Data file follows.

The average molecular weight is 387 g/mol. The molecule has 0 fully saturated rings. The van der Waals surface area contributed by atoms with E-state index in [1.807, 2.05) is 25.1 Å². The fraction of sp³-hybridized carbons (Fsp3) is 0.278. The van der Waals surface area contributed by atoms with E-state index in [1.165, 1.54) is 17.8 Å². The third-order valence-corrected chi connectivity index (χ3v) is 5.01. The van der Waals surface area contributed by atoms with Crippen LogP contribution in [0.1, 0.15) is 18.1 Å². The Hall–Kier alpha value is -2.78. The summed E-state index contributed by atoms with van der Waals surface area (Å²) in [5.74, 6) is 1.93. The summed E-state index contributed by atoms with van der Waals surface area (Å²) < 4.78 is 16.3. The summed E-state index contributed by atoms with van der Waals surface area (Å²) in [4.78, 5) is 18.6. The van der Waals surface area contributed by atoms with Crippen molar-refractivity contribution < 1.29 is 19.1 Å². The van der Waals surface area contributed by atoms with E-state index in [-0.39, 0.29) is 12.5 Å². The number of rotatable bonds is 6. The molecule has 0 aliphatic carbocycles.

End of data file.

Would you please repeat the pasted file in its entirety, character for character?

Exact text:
The average molecular weight is 387 g/mol. The molecule has 0 fully saturated rings. The van der Waals surface area contributed by atoms with E-state index in [1.807, 2.05) is 25.1 Å². The fraction of sp³-hybridized carbons (Fsp3) is 0.278. The van der Waals surface area contributed by atoms with E-state index in [1.165, 1.54) is 17.8 Å². The third-order valence-corrected chi connectivity index (χ3v) is 5.01. The van der Waals surface area contributed by atoms with Crippen LogP contribution in [0.1, 0.15) is 18.1 Å². The Hall–Kier alpha value is -2.78. The summed E-state index contributed by atoms with van der Waals surface area (Å²) in [5.74, 6) is 1.93. The summed E-state index contributed by atoms with van der Waals surface area (Å²) < 4.78 is 16.3. The summed E-state index contributed by atoms with van der Waals surface area (Å²) in [4.78, 5) is 18.6. The van der Waals surface area contributed by atoms with Crippen molar-refractivity contribution < 1.29 is 19.1 Å². The van der Waals surface area contributed by atoms with E-state index in [-0.39, 0.29) is 12.5 Å². The number of rotatable bonds is 6. The molecule has 0 aliphatic carbocycles.